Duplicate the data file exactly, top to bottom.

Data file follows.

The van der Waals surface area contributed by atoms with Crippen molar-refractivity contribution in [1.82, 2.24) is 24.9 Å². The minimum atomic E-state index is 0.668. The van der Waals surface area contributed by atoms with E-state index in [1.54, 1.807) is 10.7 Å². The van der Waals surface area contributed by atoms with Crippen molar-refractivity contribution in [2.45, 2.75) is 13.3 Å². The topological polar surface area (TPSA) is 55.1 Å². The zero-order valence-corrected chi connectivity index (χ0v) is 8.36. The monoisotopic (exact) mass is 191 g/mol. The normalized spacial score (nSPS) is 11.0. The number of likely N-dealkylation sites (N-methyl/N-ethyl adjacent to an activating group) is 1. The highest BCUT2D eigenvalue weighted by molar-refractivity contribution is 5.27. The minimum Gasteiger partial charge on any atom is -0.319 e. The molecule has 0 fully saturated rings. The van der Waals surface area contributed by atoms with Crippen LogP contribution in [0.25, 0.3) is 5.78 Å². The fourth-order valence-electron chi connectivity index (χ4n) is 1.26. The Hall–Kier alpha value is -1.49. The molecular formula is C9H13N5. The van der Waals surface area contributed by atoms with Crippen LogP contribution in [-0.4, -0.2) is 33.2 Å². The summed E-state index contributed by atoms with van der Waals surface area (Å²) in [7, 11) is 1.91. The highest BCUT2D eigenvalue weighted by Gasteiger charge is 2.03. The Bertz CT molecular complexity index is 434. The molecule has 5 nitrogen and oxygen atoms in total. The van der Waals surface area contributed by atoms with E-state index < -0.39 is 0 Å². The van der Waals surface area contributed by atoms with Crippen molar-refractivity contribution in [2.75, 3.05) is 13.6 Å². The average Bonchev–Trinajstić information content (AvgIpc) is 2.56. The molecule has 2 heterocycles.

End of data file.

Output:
The van der Waals surface area contributed by atoms with Crippen molar-refractivity contribution in [1.82, 2.24) is 24.9 Å². The minimum atomic E-state index is 0.668. The van der Waals surface area contributed by atoms with E-state index in [1.54, 1.807) is 10.7 Å². The van der Waals surface area contributed by atoms with Crippen molar-refractivity contribution in [2.45, 2.75) is 13.3 Å². The topological polar surface area (TPSA) is 55.1 Å². The zero-order valence-corrected chi connectivity index (χ0v) is 8.36. The monoisotopic (exact) mass is 191 g/mol. The normalized spacial score (nSPS) is 11.0. The number of likely N-dealkylation sites (N-methyl/N-ethyl adjacent to an activating group) is 1. The highest BCUT2D eigenvalue weighted by molar-refractivity contribution is 5.27. The minimum Gasteiger partial charge on any atom is -0.319 e. The molecule has 0 fully saturated rings. The van der Waals surface area contributed by atoms with Crippen LogP contribution in [0.25, 0.3) is 5.78 Å². The fourth-order valence-electron chi connectivity index (χ4n) is 1.26. The Hall–Kier alpha value is -1.49. The molecular formula is C9H13N5. The van der Waals surface area contributed by atoms with Crippen LogP contribution in [-0.4, -0.2) is 33.2 Å². The summed E-state index contributed by atoms with van der Waals surface area (Å²) in [7, 11) is 1.91. The highest BCUT2D eigenvalue weighted by Gasteiger charge is 2.03. The Bertz CT molecular complexity index is 434. The molecule has 5 nitrogen and oxygen atoms in total. The van der Waals surface area contributed by atoms with E-state index < -0.39 is 0 Å². The van der Waals surface area contributed by atoms with Crippen molar-refractivity contribution in [2.75, 3.05) is 13.6 Å². The average Bonchev–Trinajstić information content (AvgIpc) is 2.56. The molecule has 2 heterocycles.